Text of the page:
Ah….the Jordan, many rivers are more beautiful, countless are longer, wider, deeper, and cleaner, but no other river evokes such affection, serenity or peace, especially in the hearts of God’s people, as the Jordan River, one of 26 rivers in Israel. The Jordan is mentioned 175 times in the Old Testament and about 15 times in the New Testament. It is used as a boundary, a metaphor, a direction, an instrument of healing and a visible illustration of God’s power.
For Jews the river is significant because the tribes of Israel, under the leadership of Joshua, crossed over it into the promised land. Christians deem the river the third holiest site in the Holy Land, just after the Nativity Grotto in Bethlehem and Golgotha in Jerusalem. For believers, its significance resides primarily in the fact that it is the river in which Jesus was Baptized, not to mention it waters the land He ministered in and walked through.
The Jordan originates in the north near the Lebanon border, approximately 600 feet above sea level, fed by the snowpack on Mount Hermon. Flowing southward and rushing down a continuous inclined plane, the river ends at the Dead Sea, 1400 feet below sea level. Along that descending, winding way it feeds two lakes, the Hula and the Kinneret (Sea of Galilee), and travels 156 serpentine miles. The Jordan’s Hebrew name, “Yarden” which means “descender,” perfectly captures the river’s 2000+ foot plunge down the Jordan Rift Valley to the lowest place on earth.
It’s Upper Sources
The Jordan River has three major upper sources, all of which rise at the foot of Mount Hermon. The Hasbani, which rises in Lebanon, the Banias which flows from Syria, and the Dan River, whose waters are considered especially fresh. If you are fortunate enough to hike through the Tel Dan National Park, you will cross over and wade through the crystal waters of the Dan River several times as it makes its way to join the confluence of the Jordan River.
It’s Lower Sources
The lower Jordan, after it leaves the Sea of Galilee, is fed by two major tributaries from the east, plus several wadis and aquifers before it empties into the Dead Sea. The Yarmouk River enters the Jordan a few miles above the capital of the Roman Decapolis, Bet She’an, which is situated in the Jezreel Valley near Gideon’s Spring. The Jabok River enters the Jordan at Adam where God actually stopped the river to allow Joshua and the Israelites to cross into the promised land downstream at Jericho.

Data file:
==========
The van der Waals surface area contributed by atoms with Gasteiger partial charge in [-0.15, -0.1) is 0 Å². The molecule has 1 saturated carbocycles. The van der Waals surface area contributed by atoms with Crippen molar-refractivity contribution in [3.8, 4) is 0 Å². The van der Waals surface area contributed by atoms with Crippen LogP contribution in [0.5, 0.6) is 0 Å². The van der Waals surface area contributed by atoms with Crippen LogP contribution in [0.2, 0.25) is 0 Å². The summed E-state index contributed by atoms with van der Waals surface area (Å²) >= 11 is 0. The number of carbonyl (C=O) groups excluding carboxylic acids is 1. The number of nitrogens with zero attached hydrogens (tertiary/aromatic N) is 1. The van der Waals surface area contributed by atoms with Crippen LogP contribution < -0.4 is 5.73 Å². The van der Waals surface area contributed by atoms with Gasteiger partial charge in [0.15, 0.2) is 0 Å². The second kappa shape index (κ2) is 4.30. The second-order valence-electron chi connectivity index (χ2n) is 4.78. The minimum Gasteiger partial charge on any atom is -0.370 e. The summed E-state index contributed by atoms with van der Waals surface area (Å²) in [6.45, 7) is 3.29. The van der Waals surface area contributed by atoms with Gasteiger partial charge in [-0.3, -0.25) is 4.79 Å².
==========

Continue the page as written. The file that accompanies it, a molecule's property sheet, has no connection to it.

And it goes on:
A Wadi Run-off
A wadi is a natural storm drain, when it rains in Jerusalem or other “high places,” the area wadis fill with floodwaters and rush to the lowest point. Most wadis empty into the Dead Sea, but occasionally the Jordan reaps an influx from this source. The most famous wadi to deposit it’s runoff into the Jordan, is Wadi Qelt, also known as “The Valley Of The Shadow Of Death” from David’s Psalm 23.
Changes Through Time
In the middle 1800s, a US naval expedition was dispatched to explore the Jordan River. They described the river at that time as 30 meters wide with a series of 5 meter high waterfalls separated by rushing rapids, 27 that were said to “wholly interrupt river travel and others that rendered navigation difficult.” Today, there are places you could simply step from one side to the other….the result of water wars, (FYI: July 14th, an article in the Israeli Times announced Israel, Palestinians reach landmark water deal for West Bank, Gaza) agricultural and population needs and a middle east that bickers over everything, including water!
Bible Accounts Of The River
God has dried up the Jordan’s water near Jericho at least twice for His purposes. Joshua Chapter 3 tells us that God stopped the river’s flow for Joshua and the Israelites to enter the promised land across from Jericho. At the same place, we find that Elijah, prior to his whirlwind ascent to heaven and transferring his prophecy mantle to Elisha, used his cloak to strike the Jordan River [2 Kings 2] so the two could cross over on dry land….apparently Elisha used the same cloak whack to cross back over, so this part of the Jordan has seen a lot of action. Given a place of such Godly significance and work, is it any wonder that John the Baptist chose this same site to begin his God ordained work? That Jesus would come to this place and have His cousin baptize Him?
A Water Transformation
In antiquity, the river was a significant barrier to travel, with no bridges and only certain places accessible for crossing. Today it is still a barrier, the boundary between the Hashemite Kingdom of Jordan and the Nation of Israel. But it is a physical barrier only to nations, not to God. He transformed individuals and nations by this river, and He can transform you. Join us on our next tour, be baptized in its waters and find your peaceful easy feeling on the banks of the Jordan River.
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